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The Thinking Housewife tries to tarnish the legacy of Sally Ride with a surreally homophobic eulogy

Sally Ride and her partner Tam O’Shaughnessy

Sally Ride, the first American woman in space, died last week, as most of you no doubt know.  On The Thinking Housewife, Laura Wood uses the occasion as an opportunity to bash lesbians, feminism, and Ride herself. Wood begins her most unusual eulogy by quoting Gloria Steinem, who once said of Ride:

“Millions of little girls are going to sit by their television sets and see they can be astronauts, heroes, explorers and scientists.”

Wood scoffs at the very notion, suggesting that

Steinem’s real point, in keeping with her intense dislike of women, was that women should want to be astronauts and there was something wrong with them if they didn’t.

So we’re off to a great start here. Wood then offers this patronizing assessment of Ride’s life – which nonetheless turns out to be the nicest thing she says about the legendary astronaut.

Ride, who had a warm, radiant smile and is said to have served ably in her two missions in space, died Monday at the age of 61.

After this bit of faint praise, Wood moves on to her main point: Ride was lesbian, and therefore a terrible person, so she’ll quickly be forgotten.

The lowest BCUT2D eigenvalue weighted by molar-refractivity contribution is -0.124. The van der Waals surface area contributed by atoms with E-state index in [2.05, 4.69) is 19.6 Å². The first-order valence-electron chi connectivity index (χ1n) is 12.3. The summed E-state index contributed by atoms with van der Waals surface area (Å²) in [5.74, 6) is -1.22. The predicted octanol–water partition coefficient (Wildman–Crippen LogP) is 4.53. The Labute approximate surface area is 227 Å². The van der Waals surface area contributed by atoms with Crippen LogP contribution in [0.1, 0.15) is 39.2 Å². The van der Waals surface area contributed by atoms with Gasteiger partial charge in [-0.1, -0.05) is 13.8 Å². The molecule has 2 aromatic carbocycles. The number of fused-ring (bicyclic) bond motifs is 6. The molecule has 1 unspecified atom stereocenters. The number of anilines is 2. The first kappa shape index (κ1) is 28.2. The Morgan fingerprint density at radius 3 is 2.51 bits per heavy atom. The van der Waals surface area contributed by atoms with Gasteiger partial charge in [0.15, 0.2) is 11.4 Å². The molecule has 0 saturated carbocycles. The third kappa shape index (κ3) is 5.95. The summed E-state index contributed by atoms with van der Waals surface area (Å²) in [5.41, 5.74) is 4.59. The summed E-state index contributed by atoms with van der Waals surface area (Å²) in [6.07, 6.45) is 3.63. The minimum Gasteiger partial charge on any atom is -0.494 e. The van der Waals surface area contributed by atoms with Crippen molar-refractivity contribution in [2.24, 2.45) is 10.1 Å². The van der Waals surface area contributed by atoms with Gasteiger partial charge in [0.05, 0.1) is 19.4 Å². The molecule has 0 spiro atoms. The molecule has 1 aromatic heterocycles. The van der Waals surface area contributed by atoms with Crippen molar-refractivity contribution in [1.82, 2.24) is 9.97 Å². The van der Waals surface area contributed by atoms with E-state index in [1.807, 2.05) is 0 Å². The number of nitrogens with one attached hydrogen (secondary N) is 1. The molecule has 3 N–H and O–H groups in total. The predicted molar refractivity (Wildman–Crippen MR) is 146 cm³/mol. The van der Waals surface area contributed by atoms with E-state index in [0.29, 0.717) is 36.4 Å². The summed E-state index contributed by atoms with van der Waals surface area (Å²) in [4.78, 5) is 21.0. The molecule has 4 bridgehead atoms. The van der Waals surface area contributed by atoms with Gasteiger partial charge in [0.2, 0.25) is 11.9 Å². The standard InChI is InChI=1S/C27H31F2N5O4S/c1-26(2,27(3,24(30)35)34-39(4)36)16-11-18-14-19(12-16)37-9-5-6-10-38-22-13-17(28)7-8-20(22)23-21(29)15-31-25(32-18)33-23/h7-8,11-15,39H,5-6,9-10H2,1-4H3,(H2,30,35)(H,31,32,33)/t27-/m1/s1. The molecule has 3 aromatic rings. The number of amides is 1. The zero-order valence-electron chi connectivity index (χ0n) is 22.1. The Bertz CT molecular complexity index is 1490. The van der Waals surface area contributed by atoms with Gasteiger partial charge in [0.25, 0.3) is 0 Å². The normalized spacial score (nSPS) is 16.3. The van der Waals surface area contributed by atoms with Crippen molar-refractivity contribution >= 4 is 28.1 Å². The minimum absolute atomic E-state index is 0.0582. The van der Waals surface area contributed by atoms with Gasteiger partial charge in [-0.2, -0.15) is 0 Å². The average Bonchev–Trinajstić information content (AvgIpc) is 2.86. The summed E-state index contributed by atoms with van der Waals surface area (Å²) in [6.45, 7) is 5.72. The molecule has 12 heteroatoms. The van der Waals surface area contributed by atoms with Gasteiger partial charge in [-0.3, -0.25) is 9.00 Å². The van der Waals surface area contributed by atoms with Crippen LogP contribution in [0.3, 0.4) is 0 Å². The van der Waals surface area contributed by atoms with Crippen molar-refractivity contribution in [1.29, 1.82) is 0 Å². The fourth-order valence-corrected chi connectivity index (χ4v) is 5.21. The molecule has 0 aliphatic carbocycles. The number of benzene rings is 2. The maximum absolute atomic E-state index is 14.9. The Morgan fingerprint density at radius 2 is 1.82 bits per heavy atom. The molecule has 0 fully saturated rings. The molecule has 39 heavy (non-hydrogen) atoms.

For all the fanfare that once surrounded it, Ride’s story will likely fade into history and her life ultimately inspire very few girls. This will be so not only because women do not excel at space science or the physical demands of space travel as men do but also because, as Ride’s obituary proved, she did not lead a full life. Ride was in a lesbian relationship with a childhood friend for 27 years.

Yep, apparently lesbians don’t live “full lives,” whatever that means. Are women only living “full lives” if they are filled up on at least a semi-regular basis with their husband’s penis?

Wood continues:

To her credit, Ride did not make her lesbianism public and was private about her personal life in general. Her sister and the woman with whom she had a relationship, Tam O’Shaughnessy, have released the information to the world and now Ride has the double distinction of being both the first woman and the first lesbian in space. O’Shaughnessy was Ride’s friend since the age of 12. Ride was briefly married to another astronaut, but they were divorced. So while Ride accomplished much in her career, thanks in part to the spirit of affirmative action, she seems to have never fully emerged from childhood.